Solid-state battery company Natrion nets $2M
Natrion, a startup that makes a component for solid-state lithium-ion batteries, tells Axios it raised $2 million in seed funding.
Why it matters: Solid-state batteries are making big promises for EV makers and long-term energy storage but are still a far ways away from commercialization.
Driving the news: Natrion's $2 million in seed funding comes via convertible note with a $12 million valuation cap, co-founder Thomas Rouffiac tells Axios.
- Chicago-based TechNexus Venture Collaborative led the round with participation from Tamarack Global, Mark Cuban and Illinois Ventures.
- TechNexus Venture Collaborative CEO Terry Howerton will join Natrion's board as part of the round.
- Natrion received its last check of the round two weeks ago, Rouffiac says.
How it works: Natrion makes a polymer-ceramic component for lithium-ion batteries that it says improves charging speed and longevity.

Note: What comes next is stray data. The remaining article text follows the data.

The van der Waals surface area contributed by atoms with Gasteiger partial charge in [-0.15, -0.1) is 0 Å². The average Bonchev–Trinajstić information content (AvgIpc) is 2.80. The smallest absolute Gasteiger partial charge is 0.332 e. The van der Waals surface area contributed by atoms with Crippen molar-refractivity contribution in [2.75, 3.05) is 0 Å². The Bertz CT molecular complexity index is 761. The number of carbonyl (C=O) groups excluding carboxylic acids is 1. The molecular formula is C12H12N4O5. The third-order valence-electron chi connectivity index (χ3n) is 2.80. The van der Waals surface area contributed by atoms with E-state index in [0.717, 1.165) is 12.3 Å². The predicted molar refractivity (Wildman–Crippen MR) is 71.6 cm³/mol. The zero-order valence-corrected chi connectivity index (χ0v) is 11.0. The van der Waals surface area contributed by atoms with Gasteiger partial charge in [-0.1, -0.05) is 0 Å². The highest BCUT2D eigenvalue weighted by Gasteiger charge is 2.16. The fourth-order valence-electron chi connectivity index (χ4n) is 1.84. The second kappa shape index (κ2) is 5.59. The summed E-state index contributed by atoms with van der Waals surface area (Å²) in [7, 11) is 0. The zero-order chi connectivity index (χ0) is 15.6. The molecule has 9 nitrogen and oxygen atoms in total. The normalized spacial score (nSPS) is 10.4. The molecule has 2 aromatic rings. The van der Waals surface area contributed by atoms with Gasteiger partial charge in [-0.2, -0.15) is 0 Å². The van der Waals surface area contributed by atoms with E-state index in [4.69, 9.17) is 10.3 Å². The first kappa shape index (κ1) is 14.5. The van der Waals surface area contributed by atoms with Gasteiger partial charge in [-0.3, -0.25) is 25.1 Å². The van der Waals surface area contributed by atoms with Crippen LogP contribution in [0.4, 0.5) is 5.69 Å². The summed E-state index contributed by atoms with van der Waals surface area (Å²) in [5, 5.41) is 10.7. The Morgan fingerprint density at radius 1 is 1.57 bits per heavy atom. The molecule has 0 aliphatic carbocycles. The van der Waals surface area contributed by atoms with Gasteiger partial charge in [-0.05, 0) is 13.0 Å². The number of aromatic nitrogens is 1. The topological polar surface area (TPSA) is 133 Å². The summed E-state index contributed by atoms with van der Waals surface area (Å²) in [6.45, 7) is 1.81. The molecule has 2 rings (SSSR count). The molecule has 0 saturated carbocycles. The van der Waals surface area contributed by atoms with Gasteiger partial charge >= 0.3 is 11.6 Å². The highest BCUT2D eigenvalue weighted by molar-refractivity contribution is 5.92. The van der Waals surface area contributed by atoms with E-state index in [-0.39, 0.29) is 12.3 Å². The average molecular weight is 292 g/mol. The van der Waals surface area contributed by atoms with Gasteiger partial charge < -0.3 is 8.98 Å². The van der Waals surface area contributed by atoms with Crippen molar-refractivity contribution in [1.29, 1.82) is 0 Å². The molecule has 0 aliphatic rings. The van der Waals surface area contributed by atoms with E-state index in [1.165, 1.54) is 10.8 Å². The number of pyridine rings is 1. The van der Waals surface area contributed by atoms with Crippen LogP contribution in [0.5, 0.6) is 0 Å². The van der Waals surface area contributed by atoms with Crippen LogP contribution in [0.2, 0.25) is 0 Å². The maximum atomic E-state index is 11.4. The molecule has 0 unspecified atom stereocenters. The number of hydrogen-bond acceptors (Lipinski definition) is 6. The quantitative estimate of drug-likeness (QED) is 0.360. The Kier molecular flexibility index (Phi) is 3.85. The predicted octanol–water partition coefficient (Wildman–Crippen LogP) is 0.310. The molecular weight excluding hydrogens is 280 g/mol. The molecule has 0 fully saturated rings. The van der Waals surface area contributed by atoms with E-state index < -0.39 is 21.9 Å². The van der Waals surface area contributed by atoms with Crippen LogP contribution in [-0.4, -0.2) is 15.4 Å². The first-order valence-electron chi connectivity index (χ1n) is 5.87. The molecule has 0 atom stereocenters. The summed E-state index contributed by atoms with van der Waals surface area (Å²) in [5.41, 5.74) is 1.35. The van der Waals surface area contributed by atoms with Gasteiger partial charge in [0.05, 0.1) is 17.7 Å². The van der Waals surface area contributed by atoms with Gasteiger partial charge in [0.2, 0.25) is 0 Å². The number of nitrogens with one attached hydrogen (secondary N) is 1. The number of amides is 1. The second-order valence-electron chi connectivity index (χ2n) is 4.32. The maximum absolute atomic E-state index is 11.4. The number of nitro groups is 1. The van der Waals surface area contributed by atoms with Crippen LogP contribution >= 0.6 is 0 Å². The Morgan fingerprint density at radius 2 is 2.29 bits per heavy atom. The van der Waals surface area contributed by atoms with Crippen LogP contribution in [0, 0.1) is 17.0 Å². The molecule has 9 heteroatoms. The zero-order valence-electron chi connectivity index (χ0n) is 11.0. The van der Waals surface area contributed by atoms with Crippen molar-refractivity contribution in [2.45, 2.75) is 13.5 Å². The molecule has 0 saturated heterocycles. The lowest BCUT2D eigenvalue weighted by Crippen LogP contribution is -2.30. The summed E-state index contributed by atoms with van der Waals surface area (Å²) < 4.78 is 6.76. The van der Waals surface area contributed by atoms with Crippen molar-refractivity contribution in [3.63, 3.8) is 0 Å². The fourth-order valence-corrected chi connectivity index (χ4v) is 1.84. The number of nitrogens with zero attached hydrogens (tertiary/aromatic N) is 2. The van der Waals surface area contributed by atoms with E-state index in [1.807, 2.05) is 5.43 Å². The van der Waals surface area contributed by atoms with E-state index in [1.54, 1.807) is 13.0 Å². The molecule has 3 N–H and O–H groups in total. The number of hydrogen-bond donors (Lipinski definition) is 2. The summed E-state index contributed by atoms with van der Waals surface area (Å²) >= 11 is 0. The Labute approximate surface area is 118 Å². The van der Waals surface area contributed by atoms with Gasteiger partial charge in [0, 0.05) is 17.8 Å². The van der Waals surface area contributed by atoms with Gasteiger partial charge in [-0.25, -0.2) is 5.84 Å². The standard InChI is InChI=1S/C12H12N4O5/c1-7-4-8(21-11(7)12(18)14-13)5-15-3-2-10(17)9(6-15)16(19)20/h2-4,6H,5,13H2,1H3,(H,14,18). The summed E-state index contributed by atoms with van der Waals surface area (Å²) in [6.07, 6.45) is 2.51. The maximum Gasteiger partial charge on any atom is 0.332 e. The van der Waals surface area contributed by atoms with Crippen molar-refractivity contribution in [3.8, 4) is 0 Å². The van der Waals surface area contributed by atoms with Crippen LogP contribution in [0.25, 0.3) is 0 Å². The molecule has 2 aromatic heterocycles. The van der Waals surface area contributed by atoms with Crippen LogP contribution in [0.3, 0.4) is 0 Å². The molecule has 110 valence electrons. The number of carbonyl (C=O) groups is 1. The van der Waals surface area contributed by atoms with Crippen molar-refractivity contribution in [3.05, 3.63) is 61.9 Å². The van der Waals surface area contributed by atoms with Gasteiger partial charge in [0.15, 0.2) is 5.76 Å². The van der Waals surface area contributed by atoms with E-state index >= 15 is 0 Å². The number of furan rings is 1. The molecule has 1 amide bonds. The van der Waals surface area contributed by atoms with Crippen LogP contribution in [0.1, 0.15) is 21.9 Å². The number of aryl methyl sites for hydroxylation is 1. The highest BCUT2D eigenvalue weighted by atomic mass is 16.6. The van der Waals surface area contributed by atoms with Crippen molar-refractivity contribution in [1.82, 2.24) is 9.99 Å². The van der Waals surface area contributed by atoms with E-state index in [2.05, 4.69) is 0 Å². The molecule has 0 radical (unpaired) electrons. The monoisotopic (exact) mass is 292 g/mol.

- It's a replacement component for existing lithium-ion batteries, unlike some other solid-state companies that are rethinking the entire battery cell design to incorporate the solid materials.
- Natrion is currently testing its technology in small cell batteries similar to what you'd find in a watch. With the funding, it plans to start testing larger prototypes that are more typical for EV batteries.
The intrigue: Natrion co-founder Alex Kosyakov said that materials shortages — primarily cobalt, nickel and manganese — are causing EV makers to turn to other available materials, which could impact the industry's shift to solid-state technologies.
- Kosyakov said that Natrion is also working on components that work in lithium iron phosphate batteries, an increasingly common alternative.